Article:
Here is a village tale: a moneyman comes to a sugarcane farm with the local bully and tells the farmer to sell his field. The moneyman buys the farm, builds a shop and makes ten times more profit.
Opponents of Special Economic Zones say this is the story of high-growth enclaves in many parts of India — thousands of jobs might be created in the future, but they are creating turmoil for now. The government says it is taking steps to address those concerns.
Vast swathes of land are required for the SEZs. That has pitted corporations against farmers who own most of the land, and, in many cases, do not want to sell.
So state governments have been helping corporations acquire land from farmers, using special laws under which they can forcibly buy private property if it is for a public cause.
The Commerce Ministry says that these companies, which will develop the SEZ infrastructure, cannot sell them further. They will lease or rent out offices and factories. Still, that has created an uproar.
“This is the biggest land grab in India — a crude and brutal exploitation of farmers,” said farmers’ rights activist Vandana Shiva. “They are using the coercive powers of the state to transfer land, which has not been transacted at market rates.”
State governments seem more receptive to farmers’ concerns after a crucial intervention from Congress president Sonia Gandhi, who cautioned last month at her party’s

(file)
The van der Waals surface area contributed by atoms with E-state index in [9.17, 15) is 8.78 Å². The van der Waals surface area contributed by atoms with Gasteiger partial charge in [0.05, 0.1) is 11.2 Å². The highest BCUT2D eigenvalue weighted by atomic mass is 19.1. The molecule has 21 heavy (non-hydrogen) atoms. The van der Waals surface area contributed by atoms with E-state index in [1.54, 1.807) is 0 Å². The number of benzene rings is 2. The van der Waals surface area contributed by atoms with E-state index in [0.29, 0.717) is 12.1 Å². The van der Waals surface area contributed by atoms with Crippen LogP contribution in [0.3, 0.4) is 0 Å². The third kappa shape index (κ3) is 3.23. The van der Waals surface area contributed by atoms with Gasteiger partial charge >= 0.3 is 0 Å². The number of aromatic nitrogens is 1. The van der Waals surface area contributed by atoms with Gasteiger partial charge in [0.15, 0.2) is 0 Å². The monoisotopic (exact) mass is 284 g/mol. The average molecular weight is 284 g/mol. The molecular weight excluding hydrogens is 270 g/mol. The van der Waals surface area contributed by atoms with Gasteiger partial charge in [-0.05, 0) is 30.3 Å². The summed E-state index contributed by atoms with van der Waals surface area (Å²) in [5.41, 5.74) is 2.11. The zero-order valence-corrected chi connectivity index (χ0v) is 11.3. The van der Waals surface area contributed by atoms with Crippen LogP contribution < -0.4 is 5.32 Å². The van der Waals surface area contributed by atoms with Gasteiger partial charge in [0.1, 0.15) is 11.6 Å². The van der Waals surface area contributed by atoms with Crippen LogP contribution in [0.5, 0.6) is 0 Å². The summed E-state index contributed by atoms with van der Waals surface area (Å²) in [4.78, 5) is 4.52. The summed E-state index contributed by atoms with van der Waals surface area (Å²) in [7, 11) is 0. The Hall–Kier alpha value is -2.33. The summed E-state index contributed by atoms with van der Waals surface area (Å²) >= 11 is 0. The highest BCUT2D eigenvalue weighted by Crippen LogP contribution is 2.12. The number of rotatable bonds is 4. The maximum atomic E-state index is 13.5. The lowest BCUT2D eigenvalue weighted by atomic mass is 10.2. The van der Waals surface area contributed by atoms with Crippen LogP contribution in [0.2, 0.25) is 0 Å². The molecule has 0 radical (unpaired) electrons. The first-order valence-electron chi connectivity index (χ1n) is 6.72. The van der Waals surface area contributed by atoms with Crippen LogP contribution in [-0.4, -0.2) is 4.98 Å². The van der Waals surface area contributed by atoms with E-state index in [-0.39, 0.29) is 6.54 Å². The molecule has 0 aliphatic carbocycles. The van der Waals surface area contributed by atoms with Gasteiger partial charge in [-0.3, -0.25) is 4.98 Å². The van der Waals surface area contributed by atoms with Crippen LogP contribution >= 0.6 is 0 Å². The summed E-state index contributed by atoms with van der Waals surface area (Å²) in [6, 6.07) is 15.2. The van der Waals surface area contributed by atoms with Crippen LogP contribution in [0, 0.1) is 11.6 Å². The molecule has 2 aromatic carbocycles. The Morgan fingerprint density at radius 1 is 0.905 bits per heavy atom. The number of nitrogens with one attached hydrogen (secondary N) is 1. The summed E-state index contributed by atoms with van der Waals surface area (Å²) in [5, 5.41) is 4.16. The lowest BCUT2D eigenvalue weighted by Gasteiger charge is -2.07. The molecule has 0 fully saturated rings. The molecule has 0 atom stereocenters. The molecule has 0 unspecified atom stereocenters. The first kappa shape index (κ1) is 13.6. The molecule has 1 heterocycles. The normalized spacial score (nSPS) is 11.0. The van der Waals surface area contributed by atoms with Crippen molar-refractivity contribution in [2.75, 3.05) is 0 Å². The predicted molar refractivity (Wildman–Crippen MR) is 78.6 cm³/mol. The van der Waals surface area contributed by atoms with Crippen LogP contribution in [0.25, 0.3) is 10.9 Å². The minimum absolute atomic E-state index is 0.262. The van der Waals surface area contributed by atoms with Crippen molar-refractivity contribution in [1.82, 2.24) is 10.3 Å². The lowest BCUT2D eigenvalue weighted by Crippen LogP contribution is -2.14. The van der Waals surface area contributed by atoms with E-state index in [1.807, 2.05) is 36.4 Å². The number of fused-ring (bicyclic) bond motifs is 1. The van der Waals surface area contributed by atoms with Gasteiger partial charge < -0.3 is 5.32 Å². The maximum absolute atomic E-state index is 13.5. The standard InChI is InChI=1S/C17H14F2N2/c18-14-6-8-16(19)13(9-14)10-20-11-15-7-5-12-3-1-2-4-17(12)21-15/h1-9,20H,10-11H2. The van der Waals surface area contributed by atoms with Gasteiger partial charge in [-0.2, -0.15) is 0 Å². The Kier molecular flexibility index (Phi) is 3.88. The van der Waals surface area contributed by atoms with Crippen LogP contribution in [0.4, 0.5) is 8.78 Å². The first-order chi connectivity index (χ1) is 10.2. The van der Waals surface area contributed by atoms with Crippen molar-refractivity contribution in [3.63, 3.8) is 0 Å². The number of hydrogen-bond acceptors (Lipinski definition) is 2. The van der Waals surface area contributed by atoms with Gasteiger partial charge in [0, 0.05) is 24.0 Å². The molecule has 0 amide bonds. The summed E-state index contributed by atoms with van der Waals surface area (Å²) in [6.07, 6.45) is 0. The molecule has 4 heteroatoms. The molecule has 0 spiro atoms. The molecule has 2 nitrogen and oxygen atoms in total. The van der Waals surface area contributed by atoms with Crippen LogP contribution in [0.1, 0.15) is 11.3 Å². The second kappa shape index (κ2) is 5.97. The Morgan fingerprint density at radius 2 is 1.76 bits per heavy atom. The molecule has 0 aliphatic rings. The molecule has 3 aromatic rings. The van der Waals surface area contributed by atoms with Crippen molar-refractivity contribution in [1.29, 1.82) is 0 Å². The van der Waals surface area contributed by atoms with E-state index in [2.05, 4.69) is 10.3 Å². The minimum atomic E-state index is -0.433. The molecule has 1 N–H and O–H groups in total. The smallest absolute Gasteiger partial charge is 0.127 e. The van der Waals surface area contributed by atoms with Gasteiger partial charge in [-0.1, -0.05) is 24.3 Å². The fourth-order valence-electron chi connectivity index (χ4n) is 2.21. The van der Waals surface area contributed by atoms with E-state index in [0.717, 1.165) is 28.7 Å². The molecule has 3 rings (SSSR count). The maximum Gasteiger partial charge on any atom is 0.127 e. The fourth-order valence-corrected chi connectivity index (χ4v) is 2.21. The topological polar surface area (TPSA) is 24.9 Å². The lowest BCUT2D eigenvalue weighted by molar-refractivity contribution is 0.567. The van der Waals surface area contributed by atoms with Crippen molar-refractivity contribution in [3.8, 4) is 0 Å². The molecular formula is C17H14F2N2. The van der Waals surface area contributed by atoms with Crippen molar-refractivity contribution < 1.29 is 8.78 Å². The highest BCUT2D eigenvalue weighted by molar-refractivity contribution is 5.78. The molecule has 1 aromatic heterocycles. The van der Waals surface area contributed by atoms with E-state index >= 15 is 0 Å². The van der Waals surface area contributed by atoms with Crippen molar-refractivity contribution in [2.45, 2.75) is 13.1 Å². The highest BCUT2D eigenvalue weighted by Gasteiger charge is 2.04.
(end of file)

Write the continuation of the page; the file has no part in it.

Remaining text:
Nainital conclave that prime agricultural land should not be used to build SEZs.
Within days, Commerce Minister Kamal Nath wrote to chief ministers, requesting them to ensure that land acquired for SEZs was “primarily waste or barren land”, and agricultural land should not be more than 10 per cent of the SEZ area.
If that is not done, there could be severe consequences, agriculture officials warn.
“Since land area is limited and agricultural land is the most precious,
one must be very careful. One will have to take into cognizance the long-term effects of the food security of this country,” said Mangala Rai, director-general of the Indian Council of Agricultural Research. “Food security of India is an integral part of national security.”
But those concerns have not been uppermost in the land acquisition so far, and there is no proposal immediately to review the previous land transfers.
“Our land is very fertile. We used to grow sugarcane, cotton, wheat, mustard and millets,” said Raj Pal, resident of Mohammedpur village outside Gurgaon whose land was taken over by the state government for an SEZ. “We might have got money now, but how will our coming generations feed their children without land? Land is everything.”